Cambridge was always my nearest city growing up. I lived just down the road in Royston for 22 years. Having said that, I've always left the exploring to the millions of tourists that flock to Cambridge every year to swarm the streets. I never really appreciated how nice this place is! Now that I've lived in Cambridge itself for over a year I feel like I've pushed myself to explore a little bit more of the place, and it's definitely been worth doing. In the past I always felt the need to get out of the country (or even better, the continent) to truly travel, but there's often a lot more to see on your doorstep than you might think.

Get out and about before the crowd - Cambridge is obviously pretty famous for it's beautiful university buildings (like the iconic Kings College), and these areas are always incredibly crowded with tour groups over the weekend. If I explore these areas I'll come out nice and early before the shops even open and just sit and take everything in.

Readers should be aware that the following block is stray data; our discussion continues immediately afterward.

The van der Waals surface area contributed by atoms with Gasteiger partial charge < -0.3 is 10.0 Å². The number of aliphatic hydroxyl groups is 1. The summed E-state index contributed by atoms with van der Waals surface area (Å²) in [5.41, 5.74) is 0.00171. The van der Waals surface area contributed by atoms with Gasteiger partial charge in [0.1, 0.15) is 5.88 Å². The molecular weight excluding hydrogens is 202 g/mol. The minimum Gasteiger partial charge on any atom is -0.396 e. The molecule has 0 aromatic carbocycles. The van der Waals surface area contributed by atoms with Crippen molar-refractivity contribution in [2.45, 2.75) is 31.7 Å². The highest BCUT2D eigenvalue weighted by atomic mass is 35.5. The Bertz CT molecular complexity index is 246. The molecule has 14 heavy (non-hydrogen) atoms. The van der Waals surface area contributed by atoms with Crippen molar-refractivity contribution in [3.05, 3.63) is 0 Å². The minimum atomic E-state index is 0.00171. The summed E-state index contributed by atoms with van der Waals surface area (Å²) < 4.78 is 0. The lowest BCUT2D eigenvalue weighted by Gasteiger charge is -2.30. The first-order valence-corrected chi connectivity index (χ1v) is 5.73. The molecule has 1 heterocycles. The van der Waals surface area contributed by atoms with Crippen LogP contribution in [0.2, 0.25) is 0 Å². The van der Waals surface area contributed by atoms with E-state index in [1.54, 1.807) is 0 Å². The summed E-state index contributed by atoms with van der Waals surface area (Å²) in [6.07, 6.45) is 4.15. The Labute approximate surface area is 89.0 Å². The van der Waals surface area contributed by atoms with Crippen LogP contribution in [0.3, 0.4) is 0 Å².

Go off the beaten track - Some of the loveliest parts of Cambridge can be found just by taking a stroll down an alley or two. Get away from tourist attractions and shopping districts and just have a wonder. You never know what you might find, and being local you'll be able to navigate your way around fairly easily with the help of Google maps.

Go into the places you always walk past - If I'm shopping in the city centre or out running errands I completely places that could be really interesting. Last weekend I wondered into a craft faire that runs every weekend, which I would usually whiz straight past and head for Space NK. If there's a coffee shop, museum or boutique that's always caught your eye but you've never ventured into, just go for it.

Seek out the niche - There are all sorts of quaint little shops around Cambridge, the sort in which most people would never buy anything. I had always heard of The Haunted Bookshop but never bothered looking for it. If you've seen or heard a place or activity recommended but always ignored it and dismissed it as touristy, just this once allow yourself to check it out. You might be surprised.

So what are you waiting for? Get out and explore your town or city with fresh eyes!